WASHINGTON (AP) -- Output at the nation's factories, mines and utilities rose for the third straight month in September, positive signs for the ailing manufacturing sector.
Higher output of motor vehicles and parts spurred much of the increase, due in part to the government's Cash for Clunkers program. Still, steel and other sectors also posted gains, and General Electric reported separately Friday that its industrial businesses grew in the third quarter.
"Thanks to the Cash for Clunkers program, replenishing inventories and exports, U.S. factories are getting back into business," Jennifer Lee, an economist at BMO Capital Markets, wrote in a note to clients.
The Federal Reserve said industrial production rose 0.7 percent last month. That beat the 0.2 percent increase that Wall Street economists expected, according to a survey by Thomson Reuters.
August output also was revised higher, to 1.2 percent from 0.8 percent.
Industrial output increased at a 5.2 percent annual rate in the July-September quarter, the Fed said, the largest quarterly gain since the first three months of 2005. It's also the first quarterly increase since the beginning of 2008.
Factory output, the single largest slice of industrial production, rose for the third straight month, increasing 0.9 percent. Much of that improvement was fueled by higher auto manufacturing, which rose 8.1 percent.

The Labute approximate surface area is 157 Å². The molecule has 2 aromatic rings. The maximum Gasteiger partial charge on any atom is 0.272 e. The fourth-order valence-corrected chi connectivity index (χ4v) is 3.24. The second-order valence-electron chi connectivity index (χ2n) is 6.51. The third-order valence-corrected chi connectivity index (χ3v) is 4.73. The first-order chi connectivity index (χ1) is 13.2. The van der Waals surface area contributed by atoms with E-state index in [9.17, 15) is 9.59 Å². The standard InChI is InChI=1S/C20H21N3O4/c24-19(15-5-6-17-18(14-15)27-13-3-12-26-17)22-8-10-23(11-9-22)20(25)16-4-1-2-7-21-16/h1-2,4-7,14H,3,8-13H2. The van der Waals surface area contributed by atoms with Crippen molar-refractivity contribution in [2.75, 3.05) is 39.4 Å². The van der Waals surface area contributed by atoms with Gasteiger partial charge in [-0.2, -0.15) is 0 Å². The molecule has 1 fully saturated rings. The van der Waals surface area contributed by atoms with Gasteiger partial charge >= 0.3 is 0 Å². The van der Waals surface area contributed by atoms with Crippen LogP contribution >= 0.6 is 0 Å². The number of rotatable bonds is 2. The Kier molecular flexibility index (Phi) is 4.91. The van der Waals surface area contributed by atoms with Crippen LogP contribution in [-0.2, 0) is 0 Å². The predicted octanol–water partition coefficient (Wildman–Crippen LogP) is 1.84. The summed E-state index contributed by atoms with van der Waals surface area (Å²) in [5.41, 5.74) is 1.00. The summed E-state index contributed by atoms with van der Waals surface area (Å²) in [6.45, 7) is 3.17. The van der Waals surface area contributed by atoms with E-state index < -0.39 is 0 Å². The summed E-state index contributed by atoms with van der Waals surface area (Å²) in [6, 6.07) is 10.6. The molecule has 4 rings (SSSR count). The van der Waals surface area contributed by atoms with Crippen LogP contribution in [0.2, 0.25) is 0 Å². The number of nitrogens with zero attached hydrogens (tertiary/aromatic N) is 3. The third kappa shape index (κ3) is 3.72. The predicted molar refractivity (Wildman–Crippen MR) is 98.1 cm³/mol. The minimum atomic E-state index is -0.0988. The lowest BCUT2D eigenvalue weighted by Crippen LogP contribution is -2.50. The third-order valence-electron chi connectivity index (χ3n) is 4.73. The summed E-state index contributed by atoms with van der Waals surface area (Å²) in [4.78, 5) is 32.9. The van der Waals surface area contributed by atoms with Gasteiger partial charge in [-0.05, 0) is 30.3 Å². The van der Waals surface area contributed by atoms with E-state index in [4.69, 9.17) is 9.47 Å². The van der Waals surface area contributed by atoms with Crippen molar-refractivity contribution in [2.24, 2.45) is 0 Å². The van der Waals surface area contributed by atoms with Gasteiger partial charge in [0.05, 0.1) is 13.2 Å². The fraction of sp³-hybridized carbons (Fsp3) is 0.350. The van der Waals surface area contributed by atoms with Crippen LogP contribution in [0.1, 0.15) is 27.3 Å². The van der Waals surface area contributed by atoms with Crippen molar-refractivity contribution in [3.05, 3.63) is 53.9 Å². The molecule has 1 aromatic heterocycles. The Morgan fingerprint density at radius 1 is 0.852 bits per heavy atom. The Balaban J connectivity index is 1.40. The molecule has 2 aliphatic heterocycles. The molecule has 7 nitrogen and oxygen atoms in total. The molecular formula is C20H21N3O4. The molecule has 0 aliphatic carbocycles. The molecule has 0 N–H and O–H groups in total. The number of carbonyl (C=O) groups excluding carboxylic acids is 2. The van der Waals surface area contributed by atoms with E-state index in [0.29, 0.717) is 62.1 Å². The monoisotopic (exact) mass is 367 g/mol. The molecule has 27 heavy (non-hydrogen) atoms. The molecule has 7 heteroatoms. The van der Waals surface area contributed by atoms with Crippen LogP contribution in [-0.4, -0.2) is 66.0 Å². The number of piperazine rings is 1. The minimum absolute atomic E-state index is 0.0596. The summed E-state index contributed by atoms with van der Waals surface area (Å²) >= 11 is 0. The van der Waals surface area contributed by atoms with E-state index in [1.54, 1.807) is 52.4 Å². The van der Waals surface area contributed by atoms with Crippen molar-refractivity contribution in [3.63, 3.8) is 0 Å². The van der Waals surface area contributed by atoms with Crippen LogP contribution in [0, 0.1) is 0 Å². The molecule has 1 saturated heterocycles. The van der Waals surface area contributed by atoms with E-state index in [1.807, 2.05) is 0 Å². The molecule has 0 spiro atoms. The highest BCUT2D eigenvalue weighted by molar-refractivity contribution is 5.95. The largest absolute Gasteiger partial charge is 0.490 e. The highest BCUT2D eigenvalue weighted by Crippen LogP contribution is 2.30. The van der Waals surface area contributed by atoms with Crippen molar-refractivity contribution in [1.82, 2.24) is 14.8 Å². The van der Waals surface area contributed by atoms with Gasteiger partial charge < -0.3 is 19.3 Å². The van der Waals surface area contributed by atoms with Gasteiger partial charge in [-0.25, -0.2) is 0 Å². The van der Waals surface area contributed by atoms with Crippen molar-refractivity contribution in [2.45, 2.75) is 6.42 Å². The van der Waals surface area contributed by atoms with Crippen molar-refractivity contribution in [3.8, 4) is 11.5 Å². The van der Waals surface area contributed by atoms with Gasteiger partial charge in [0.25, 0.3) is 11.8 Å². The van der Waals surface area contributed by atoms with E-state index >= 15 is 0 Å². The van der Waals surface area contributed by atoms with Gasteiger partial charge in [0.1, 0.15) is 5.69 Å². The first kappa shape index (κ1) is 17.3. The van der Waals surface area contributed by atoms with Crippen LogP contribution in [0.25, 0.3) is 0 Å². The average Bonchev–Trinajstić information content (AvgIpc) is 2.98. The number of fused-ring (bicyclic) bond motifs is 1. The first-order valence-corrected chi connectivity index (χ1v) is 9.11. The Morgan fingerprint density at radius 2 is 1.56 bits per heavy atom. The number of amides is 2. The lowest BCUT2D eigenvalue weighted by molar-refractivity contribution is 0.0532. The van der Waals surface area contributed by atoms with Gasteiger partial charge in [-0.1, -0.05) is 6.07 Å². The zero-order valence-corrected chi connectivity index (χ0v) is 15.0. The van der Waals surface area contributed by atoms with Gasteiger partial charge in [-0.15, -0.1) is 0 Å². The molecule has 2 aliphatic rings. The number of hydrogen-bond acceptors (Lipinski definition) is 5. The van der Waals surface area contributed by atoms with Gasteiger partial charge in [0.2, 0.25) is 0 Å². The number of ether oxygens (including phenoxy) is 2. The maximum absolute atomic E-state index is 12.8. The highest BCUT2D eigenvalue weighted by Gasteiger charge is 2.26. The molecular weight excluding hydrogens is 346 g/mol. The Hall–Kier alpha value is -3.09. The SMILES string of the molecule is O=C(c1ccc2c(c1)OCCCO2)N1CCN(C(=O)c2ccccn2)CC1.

But autos weren't the whole story. Excluding motor vehicles, factory output rose 0.5 percent.
The production of steel and other metals rose 3.4 percent, while computer and electronic products, and aerospace equipment also saw higher output.
Auto companies have benefited from the clunkers program, which provided rebates of up to $4,500 to consumers who traded in older cars for newer, more fuel-efficient models before ending in August.
Automakers have ramped up operations to replace inventories depleted by the clunkers program and factory shutdowns earlier this year. General Motors and Chrysler cut back on production in early summer as they restructured and emerged from bankruptcy protection.
As other companies rebuild inventories that were slashed during the recession, the increased output should contribute to a broad, but slow, economic recovery. For example, GE's third-quarter results were dragged down by its troubled financial unit, but the divisions that make wind turbines and household appliances posted gains.
Profits for GE's industrial businesses edged up 4 percent, but sales declined 13 percent, as demand was lackluster.
Many economists worry that industrial production may lag once inventory rebalancing is complete. Consumer demand remains sluggish as households work to reduce debt and struggle with widespread job losses and stagnant wages.
Still, retail sales, excluding autos, rose for the second straight month in September, the Commerce Department said earlier this week.
Mining production, meanwhile, rose 0.7 percent last month. Utility output dropped 0.7 percent.
Industrial companies are using more of their plants and equipment, though operating rates remain below levels associated with a healthy economy.
The operating rate for the nation's factories, mines and utilities was 70.5 percent last month, up from record-low levels in June but still below the long-term average of about 80 percent.
Despite the gain, industrial production is 6.1 percent below year-ago levels, the Fed said.